Science Fair Project Encyclopedia
Sunday is the day of the week between Saturday and Monday, and the second day of the weekend in some cultures. It is considered a holiday in lands of Christian tradition, the day Christians most commonly attend church.
The name Sunday
In ancient Jewish tradition Saturday is the sabbath. Many languages lack separate words for "Saturday" and "sabbath". Eastern Orthodox churches distinguish between the sabbath (Saturday) and the Lord's day (Sunday). Roman Catholics put so little emphasis on that distinction that many among them follow — at least in colloquial language — the Protestant practice of calling Sunday the sabbath. Quakers traditionally refer to Sunday as "First Day" eschewing the "pagan" origin of the name.
Position during the week
In many countries, including most of Europe and South America (except Brazil), Sunday is held to be the last day of the week. In others, including the United States, it is seen as the first day, a traditional view derived from ancient Jews, Egyptians and the Holy Roman Empire. ISO 8601 defines Monday as the first day of the week, making Sunday the seventh.
Common Sunday occurrences
Sunday is considered holy among Christians and often a day of rest and church-attendance.
In orthodox Christian families and communities some activities are not done, e.g. working, doing something that requires somebody else to work such as buying goods or services (including the use of public transport), driving a car, gardening, washing a car, etc. Exceptions which are allowed are making use of religious services, and, usually, using electricity, and urgent medical matters.
In the United States, professional football is usually played on Sunday, although Saturday and Monday (via Monday Night Football) also see some professional games. College football usually occurs on Saturday, and high-school football tends to take place on Friday. It is not uncommon for church attendance to shift on days when a late morning or early afternoon game is anticipated by a local community.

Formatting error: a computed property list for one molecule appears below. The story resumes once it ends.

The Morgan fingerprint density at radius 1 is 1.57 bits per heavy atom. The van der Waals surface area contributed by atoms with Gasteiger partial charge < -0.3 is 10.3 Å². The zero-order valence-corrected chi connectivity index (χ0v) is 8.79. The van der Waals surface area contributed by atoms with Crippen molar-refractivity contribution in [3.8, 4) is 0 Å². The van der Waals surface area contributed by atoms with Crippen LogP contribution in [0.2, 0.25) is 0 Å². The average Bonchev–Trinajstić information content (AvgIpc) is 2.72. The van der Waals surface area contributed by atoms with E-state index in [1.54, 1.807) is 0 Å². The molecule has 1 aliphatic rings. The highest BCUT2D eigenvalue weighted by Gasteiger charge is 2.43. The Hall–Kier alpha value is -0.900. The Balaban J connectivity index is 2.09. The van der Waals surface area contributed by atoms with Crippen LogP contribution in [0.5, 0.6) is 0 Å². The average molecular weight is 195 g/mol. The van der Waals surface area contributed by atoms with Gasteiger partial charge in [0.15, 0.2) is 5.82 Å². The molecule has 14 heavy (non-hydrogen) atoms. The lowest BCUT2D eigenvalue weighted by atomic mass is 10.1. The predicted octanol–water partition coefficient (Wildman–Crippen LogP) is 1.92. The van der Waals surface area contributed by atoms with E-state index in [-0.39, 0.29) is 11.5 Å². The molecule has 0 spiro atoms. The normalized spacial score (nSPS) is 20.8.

Many American and British television networks and stations also broadcast their political interview shows on Sunday mornings.
- Low Sunday, first Sunday after Easter, is also known as White Sunday, Quasimodo Sunday, Alb Sunday, and Antipascha Sunday.
- Palm Sunday is the Sunday before Easter.
- Passion Sunday, formerly denoting the fifth Sunday of Lent, since 1970 the term applies to the following Sunday also known as Palm Sunday.
- Septuagesima Sunday, before 1970, was the third from the last Sunday before Lent.
- Stir-up Sunday, is the last Sunday before Advent.
- Trinity Sunday is the first Sunday after Pentecost.
- Laetare Sunday
- Gaudete Sunday
- In the popular rhyme, "The child born on Sunday is fair and wise and good and gay".
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